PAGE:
West Village Bakery

Mimi Irwin, whose family’s Village Bakery helped make West kolaches famous, died Monday at the age of 74. She is remembered as a businesswoman, local history resource and community leader.

Mimi Montgomery Irwin, whose family put kolaches on the Texas map with their Village Bakery in West and whose devotion to the Czech enclave included founding the annual Westfest celebration, died Monday, reportedly while traveling between her hometown and Waco. She was 74.

The West community expressed shock Tuesday as word spread of Irwin’s death. Twitter and Facebook messages carried the news few could believe.

“It tore me up, and I’m still not over it — shocked, to say the least,” friend Wilburn Willis, 80, said.

Willis said he was finalizing plans to give Irwin a lift to Dallas-Fort Worth International Airport for a trip she planned to Mexico.

“She had not been feeling well for several weeks, had suffered a fall,” Willis said. “She had not been quite herself. But when I talked with her on the phone, she sounded like her old self. She said she hadn’t felt that good in a long time.”

Irwin was a tireless ambassador, civic treasure and helping hand, several people said Tuesday. A death in the family or a celebratory event meant a box of kolaches, or maybe a hundred, courtesy of Irwin and the Village Bakery. She and her staffers gave away kolaches, strudel and pie as emergency workers gathered in West after the April 2013 fertilizer plant explosion that leveled buildings, claimed 14 lives and changed the community forever.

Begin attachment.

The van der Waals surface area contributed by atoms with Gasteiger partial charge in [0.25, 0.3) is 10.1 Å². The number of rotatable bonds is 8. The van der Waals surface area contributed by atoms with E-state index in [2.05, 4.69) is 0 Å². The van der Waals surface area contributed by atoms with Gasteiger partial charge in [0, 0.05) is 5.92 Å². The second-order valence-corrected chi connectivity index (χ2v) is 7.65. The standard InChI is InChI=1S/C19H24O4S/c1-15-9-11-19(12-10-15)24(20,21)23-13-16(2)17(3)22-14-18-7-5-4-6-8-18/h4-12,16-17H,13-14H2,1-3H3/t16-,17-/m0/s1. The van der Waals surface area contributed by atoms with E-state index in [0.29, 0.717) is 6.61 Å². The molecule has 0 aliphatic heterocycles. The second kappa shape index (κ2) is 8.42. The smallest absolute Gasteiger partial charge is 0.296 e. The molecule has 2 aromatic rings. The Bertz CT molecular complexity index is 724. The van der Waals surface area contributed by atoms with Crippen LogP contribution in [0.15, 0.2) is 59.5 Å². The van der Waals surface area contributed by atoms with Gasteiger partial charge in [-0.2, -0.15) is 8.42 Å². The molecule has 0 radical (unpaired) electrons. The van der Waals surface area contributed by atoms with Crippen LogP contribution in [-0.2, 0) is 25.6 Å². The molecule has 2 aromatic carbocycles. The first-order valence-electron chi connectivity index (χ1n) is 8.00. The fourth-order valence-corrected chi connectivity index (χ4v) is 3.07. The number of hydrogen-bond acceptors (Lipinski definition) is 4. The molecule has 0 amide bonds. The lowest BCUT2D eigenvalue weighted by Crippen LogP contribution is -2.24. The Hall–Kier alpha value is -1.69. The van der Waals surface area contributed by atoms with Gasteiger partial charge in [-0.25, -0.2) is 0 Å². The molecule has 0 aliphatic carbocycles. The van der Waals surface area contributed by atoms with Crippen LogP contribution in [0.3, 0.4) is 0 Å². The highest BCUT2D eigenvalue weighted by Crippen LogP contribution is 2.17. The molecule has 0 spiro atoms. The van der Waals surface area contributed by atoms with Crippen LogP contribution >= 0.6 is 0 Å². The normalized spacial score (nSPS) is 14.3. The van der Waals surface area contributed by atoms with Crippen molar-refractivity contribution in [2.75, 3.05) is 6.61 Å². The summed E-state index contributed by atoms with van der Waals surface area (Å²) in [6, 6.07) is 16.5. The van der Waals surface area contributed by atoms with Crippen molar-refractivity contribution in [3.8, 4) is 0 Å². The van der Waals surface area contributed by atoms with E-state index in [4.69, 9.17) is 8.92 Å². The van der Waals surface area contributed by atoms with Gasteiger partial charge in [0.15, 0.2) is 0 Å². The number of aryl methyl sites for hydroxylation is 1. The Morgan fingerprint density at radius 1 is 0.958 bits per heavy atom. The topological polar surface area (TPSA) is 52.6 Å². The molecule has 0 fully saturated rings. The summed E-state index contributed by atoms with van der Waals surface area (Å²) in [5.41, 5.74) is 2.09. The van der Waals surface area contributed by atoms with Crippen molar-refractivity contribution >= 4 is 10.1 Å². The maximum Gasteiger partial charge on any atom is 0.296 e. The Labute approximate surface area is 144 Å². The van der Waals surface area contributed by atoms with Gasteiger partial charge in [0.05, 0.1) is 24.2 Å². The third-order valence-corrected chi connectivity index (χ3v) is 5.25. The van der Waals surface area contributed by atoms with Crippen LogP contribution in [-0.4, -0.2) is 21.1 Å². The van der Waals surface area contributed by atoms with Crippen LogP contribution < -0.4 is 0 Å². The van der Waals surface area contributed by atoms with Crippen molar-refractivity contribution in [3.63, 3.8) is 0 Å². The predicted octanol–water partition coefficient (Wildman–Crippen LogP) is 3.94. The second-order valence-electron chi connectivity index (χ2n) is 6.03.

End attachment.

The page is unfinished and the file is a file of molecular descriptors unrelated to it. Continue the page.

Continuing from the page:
Wide influence

Justice of the Peace David Pareya, of West, said Irwin’s sphere of influence went well beyond Central Texas.

She was a key player in the fashion industry, traveling abroad and to the East Coast and Los Angeles as a consultant to high-end retailers and design houses, Pareya said. Irwin was a University of Texas graduate whose parents, Georgia and Wendel Montgomery, opened the Village Bakery in 1952. A sign on Interstate 35 calls it “the oldest Czech bakery in Texas,” and Pareya suggested no one has come forward to dispute that.

“She was a big advocate and supporter of our chamber of commerce, and the city in general,” he said. “This year, as it always does, the Texas Legislature is celebrating ‘West Day,’ and all of our bakeries will get together on March 28 to prepare for the trip. We’ll serve every member of the Legislature. Mimi always organized that trip, the presentation of pastries, as they called it.

“The governor, lieutenant governor, all the lawmakers are there. It’s one of the highlights of each session. West kolaches have been designated the official kolache of the Texas Legislature, and we’ve been named the Czech capital of Texas. We are proud of both of those designations.”

Pareya said he was notified Monday of Irwin’s medical emergency. He said she indeed began feeling ill while driving I-35 between Waco and West, pulled off the highway near Dee’s Donut Shop in Elm Mott and called her bakery in West for help. An ambulance was dispatched, and responders administered CPR to no avail. Pareya said Irwin was dead on arrival at Baylor Scott & White Medical Center. His colleague, Justice of the Peace Dianne Hensley, ordered an autopsy. Services are pending at Aderhold Funeral Home in West.

Historic bakery

Pareya said speculation has started on what will become of the historic bakery Irwin has shepherded since the death of her parents. Several who spoke with the Tribune-Herald said Irwin had no close relatives.